We all walked a little hunched against the broody gray sky, reflexive defenses against the raindrops that had not yet fallen. All thirty of us tumbled out of cars, lunches and rain boots akimbo. We made our way to the river where the second graders would wave goodbye to their tiny fish: Room 12’s watery nursery had done its work and the toddler-trout years were about to begin. The 8 years olds had supervised their sprouting from tiny, apricot, tapioca-like eggs to wiggly, wriggly alevin; and it was time for the little fishies to make their way to the big sea. My son upended his dixie cup of fishy hope into the raging river. I tried not to think about his high school graduation.
After several days of rain and the doppler threatening more, we took our chances and set off on the riparian trail. From the foot bridge, we could see the river was swollen and in a hurry. But in that beautiful way of children who slow down to wonder at the ordinary, one little girl pointed to the water: “Look! There are hearts! In the river!” I followed the line of her finger to just left of a sand bank in the middle of the stream, where someone had laid out stones in the shape of a large heart – perfectly positioned for viewing from the walkway above. The river was higher than it had been the day before and the stones were submerged; but yet not so deep as to be hidden from view or washed away. Yet. Weather.com seemed pretty sure more rain was coming, and I felt quite sure that by the next day, the stones would be gone.
But on that Thursday morning, they were there in all their glory; and I wondered a while about the stone artist. No doubt they had got their feet wet laying those out one at a time. No doubt it had been recent. And, no doubt, they knew as I did that their efforts would soon wash away. I imagined this person laying out the rocks: perhaps for a group
of friends, or a romantic gesture by a shy beau. And I imagined them enjoying the doing of it and enjoying the smiles of those who saw them. But there was no way for this person to know that hours or days later, a troop of giddy eight year olds would all stand above with delighted eyes fixed on the miraculous river sculpture below. God alone is witness to the joy the artist brings in the ripples of time.
And I thought about this blog, and how little I write on it these days, and how
Instagram seems to be the Place Where Its At and social media is exhausting and so much of life is spent shielding ourselves from it. So why write blog posts? What’s the point? And should I continue?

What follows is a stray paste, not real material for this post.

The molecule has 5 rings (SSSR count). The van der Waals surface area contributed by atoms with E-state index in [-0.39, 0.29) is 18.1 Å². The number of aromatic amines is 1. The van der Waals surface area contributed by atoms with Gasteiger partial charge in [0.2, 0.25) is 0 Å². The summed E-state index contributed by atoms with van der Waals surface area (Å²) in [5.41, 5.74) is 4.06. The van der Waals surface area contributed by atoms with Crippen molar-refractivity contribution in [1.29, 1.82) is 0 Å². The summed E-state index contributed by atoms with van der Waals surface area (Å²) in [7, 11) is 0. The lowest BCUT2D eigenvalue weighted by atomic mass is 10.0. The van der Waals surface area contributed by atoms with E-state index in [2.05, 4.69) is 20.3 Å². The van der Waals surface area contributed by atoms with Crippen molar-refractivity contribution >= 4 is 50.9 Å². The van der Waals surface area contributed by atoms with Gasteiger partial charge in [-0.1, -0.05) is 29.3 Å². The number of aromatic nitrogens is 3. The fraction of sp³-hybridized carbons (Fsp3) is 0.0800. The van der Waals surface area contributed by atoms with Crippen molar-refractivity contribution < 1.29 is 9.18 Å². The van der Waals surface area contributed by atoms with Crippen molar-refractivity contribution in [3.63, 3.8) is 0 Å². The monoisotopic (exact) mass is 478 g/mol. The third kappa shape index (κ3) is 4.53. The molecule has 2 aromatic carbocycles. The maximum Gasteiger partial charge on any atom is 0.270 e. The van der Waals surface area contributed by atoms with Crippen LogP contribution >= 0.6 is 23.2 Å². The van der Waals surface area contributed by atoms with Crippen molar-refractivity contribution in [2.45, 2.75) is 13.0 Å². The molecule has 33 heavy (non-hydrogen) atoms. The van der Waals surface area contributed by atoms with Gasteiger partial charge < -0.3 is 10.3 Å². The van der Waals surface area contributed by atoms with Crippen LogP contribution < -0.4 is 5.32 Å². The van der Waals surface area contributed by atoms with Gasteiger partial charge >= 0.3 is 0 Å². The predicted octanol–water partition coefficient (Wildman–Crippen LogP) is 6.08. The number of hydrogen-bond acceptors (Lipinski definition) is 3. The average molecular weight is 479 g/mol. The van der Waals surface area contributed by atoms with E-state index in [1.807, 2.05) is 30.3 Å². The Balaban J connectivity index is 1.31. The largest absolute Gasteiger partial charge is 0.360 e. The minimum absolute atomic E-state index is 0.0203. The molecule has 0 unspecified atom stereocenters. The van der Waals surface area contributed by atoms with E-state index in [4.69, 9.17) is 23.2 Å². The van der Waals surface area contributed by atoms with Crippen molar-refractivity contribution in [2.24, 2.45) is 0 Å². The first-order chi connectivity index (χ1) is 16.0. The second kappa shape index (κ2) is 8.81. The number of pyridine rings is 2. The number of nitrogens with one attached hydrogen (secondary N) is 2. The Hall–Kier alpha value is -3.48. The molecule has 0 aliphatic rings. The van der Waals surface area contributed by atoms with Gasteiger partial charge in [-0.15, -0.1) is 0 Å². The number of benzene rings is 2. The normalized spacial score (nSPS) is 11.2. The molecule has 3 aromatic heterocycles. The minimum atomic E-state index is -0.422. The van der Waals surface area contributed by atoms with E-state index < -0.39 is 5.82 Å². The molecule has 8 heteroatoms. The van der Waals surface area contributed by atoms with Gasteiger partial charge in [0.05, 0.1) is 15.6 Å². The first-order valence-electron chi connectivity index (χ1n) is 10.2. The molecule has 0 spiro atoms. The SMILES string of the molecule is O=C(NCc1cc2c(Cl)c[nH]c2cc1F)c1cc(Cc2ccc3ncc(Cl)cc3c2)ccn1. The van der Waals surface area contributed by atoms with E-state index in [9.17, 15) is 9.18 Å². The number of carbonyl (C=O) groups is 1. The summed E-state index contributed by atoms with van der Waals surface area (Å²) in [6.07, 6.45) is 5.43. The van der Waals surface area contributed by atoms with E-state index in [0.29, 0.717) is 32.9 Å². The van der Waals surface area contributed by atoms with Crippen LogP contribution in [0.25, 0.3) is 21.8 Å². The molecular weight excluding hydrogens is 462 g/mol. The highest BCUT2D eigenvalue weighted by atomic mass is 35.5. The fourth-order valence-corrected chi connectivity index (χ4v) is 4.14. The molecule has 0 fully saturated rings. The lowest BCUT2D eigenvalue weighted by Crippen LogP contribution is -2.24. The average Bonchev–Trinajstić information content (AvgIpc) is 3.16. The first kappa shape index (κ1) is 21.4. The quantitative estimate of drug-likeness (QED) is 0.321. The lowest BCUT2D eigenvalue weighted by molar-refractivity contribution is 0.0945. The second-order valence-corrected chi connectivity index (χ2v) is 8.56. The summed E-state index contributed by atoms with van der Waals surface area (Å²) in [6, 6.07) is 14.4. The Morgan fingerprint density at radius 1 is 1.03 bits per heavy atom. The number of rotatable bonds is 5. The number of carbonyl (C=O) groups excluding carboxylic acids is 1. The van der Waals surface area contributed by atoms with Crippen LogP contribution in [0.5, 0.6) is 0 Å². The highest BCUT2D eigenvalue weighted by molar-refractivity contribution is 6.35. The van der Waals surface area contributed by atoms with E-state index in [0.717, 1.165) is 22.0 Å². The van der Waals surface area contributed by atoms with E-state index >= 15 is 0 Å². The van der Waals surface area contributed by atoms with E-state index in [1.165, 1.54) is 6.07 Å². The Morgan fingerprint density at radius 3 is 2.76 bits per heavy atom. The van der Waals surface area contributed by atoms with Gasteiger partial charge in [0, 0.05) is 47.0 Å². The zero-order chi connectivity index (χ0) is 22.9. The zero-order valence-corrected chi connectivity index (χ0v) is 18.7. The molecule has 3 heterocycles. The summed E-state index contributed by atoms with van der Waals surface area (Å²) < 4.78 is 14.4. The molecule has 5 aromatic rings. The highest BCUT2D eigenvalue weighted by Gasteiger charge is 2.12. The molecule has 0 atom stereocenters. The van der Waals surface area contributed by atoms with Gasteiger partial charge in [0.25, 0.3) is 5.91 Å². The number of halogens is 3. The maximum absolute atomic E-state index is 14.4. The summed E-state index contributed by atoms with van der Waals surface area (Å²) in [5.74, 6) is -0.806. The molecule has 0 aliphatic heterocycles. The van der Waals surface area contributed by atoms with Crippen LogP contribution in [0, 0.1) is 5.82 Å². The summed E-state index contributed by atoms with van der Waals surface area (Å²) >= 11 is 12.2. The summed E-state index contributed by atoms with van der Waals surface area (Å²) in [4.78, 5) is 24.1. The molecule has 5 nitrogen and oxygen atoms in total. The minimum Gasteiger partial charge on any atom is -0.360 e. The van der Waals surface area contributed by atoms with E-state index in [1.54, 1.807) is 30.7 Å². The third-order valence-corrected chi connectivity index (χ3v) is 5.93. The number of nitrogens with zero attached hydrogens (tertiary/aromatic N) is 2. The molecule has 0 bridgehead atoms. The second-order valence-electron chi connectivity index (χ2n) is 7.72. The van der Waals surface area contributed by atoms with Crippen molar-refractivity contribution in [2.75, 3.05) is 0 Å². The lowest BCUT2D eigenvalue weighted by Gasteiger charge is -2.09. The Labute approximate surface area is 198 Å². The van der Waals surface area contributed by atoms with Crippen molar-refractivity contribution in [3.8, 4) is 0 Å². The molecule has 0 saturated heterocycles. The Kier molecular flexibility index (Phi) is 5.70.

I’ve long used the metaphor that I see this corner of the web as a sort of online living room where I can extend virtual hospitality and talk about the kinds of things I talk about in real life: relationships and faith and the humour and the mess and how injustice breaks my heart and parenting brings me to my knees. My blog is full of bad puns and armchair advice and theological rabbit trails and notes about what I’ve been reading because, well, that’s what my life is like. And you are welcome here.
But more and more the dialog doesn’t happen on the blog, and increasingly it doesn’t seem to happen on Facebook either. The world of commenting online has become tinder-dry: ready to spark to flame at any time. And so: if it feels less like conversation, then why add my voice to the throng? Why keep this blog up?
If information is like a river, swollen and in a rush; here today and gone tomorrow… then maybe this blog is something of a heart of stones, laid in the current with precision and joy even though the clock is ticking. I enjoy the writing, and I hope that for a brief moment before it is buried by algorithms and calendars, it brings some good into the world. And perhaps, long after I’ve logged off, someone else will come across a page; and I won’t be there to see their smile but the smile still counts. I get emails from readers who find posts from a couple years ago: the first person to have noticed the hearts in a long, long time… but for them it made a difference. Perhaps tomorrow the current will wash everything away. But while it’s here, I trust in makes a difference to those who wandered past. And most likely, God alone will bear witness to any smiles brought in the ripples of time. And that’s okay.
Image: from Pexels.com and free images.com